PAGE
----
Wednesday, March 23, 2011
the cinque terre
the picturesque Manarola by night
Ah, the Cinque Terre. Five pristine, gorgeous towns along the Northern Italian coast. If you read any Rick Steves, at some point you're going to come across several gushing passages about how very wonderful and picturesque this place is. The towns are so small, he'll tell you. It's relaxing. It's so picturesque (get ready, I'm going to be using that word a lot)!
cat lounging picturesquely
Rick Steves is telling you the truth. It is small. It is gorgeous. It is relaxing.
And it is so heavily touristed that it's hard to tell where the Disneyland tourist stuff ends and the actual "local culture" begins.
This isn't a slam of the Cinque Terre. I really did enjoy my time there, I really did appreciate how beautiful it was. What I'm saying is, if you have a high value for your travels to include something picturesque (yes!) and to be able to get by on English because most people speak at least a little, the Cinque Terre is your spot. I want you to listen carefully: I think that's totally valid. It's just that I discovered that...
...If you place a higher value on, for example, "authentic local food," such as it is, the CInque Terre should perhaps be a day or two stop only on your itinerary. With the exception of one very good focaccia (don't worry, a focaccia greatest hits post is coming), every meal we had out was - there's not really a nicer way to say this - mediocre tourist food. I'm talking the same quality frozen pizza you get in the US. And while I couldn't blame the residents of the five picturesque (that's the 4th use, if you're counting) towns for adapting in this way to accommodate tourism, I couldn't help but breathe a sigh of relief when I arrived in the less beautiful but much less tourism-impacted La Spezia.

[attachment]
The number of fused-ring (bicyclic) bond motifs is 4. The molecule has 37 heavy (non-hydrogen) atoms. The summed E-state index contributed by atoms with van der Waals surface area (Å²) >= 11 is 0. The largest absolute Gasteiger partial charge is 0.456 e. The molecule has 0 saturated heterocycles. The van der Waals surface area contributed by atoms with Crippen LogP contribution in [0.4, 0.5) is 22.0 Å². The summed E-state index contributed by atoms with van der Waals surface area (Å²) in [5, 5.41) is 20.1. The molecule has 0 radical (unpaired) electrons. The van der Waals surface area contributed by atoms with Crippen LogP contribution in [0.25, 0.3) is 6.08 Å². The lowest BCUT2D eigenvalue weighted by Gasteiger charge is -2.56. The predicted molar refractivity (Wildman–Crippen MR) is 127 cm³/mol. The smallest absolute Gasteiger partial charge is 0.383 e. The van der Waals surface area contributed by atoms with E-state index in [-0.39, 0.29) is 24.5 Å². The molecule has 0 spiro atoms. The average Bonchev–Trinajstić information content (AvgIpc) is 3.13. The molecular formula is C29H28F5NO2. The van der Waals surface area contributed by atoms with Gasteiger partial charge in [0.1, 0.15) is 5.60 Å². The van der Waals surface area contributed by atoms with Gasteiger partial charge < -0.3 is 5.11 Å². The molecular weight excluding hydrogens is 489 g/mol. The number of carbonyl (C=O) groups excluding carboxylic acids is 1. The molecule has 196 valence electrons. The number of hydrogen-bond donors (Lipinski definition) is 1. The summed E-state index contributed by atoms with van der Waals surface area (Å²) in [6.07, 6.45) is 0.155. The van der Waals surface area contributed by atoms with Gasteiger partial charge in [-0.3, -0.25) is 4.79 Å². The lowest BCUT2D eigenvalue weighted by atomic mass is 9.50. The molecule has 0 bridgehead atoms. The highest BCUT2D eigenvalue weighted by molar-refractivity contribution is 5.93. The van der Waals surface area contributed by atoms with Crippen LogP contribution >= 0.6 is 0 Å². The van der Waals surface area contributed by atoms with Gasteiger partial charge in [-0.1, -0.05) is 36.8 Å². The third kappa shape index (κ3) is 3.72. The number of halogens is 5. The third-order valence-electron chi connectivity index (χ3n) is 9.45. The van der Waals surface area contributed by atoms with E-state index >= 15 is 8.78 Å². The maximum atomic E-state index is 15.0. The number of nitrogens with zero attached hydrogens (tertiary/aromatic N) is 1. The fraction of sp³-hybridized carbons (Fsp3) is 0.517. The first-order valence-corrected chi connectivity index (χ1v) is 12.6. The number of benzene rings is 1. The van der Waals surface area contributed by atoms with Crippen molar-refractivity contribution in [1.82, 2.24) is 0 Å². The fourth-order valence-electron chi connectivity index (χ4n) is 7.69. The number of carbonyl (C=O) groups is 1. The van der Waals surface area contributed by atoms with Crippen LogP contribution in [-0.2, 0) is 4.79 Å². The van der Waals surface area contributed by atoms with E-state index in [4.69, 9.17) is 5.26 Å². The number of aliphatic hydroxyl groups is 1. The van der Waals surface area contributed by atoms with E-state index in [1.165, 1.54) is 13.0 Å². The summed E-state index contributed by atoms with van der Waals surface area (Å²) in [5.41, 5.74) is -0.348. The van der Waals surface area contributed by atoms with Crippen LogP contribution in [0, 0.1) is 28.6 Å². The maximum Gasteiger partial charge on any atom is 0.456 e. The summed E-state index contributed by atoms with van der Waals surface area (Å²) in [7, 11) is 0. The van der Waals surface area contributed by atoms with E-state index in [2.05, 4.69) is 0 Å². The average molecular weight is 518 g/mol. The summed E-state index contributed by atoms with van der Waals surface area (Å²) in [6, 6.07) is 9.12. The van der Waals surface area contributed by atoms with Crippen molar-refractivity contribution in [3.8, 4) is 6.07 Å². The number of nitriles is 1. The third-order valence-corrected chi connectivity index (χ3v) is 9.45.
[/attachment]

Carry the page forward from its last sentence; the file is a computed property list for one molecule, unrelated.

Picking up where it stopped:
exploring in a picturesque cove of wildflowers, photo courtesy my friend Bryan
Let's be clear: I'm not saying here that I wasn't a tourist. By golly, I was all sorts of tourist. I gawked at sites and snapped photos and, let's face it, even the fact that I was interested in such a thing as "authentic local cuisine" is a dead giveaway. But there are different styles of tourism, and as it turns out, mine consists more of pushing myself culturally (I barely know a word of Italian, see previous post) in order to access a part of a country less impacted by hordes of people descending upon it to take pictures and eat pizza, but not pizza that's too unfamiliar, pizza like they had in America, only here in Italy.
Whew, what a long sentence. Congratulations if you made it through that one. Conclusion: the Cinque Terre really are beautiful. Jaw-droppingly, mind-numbingly gorgeous. And, no surprises here, you're not the first person to realize that. Weigh what's more important to you, a perfect-looking spot or a more authentic eating experience, and plan accordingly.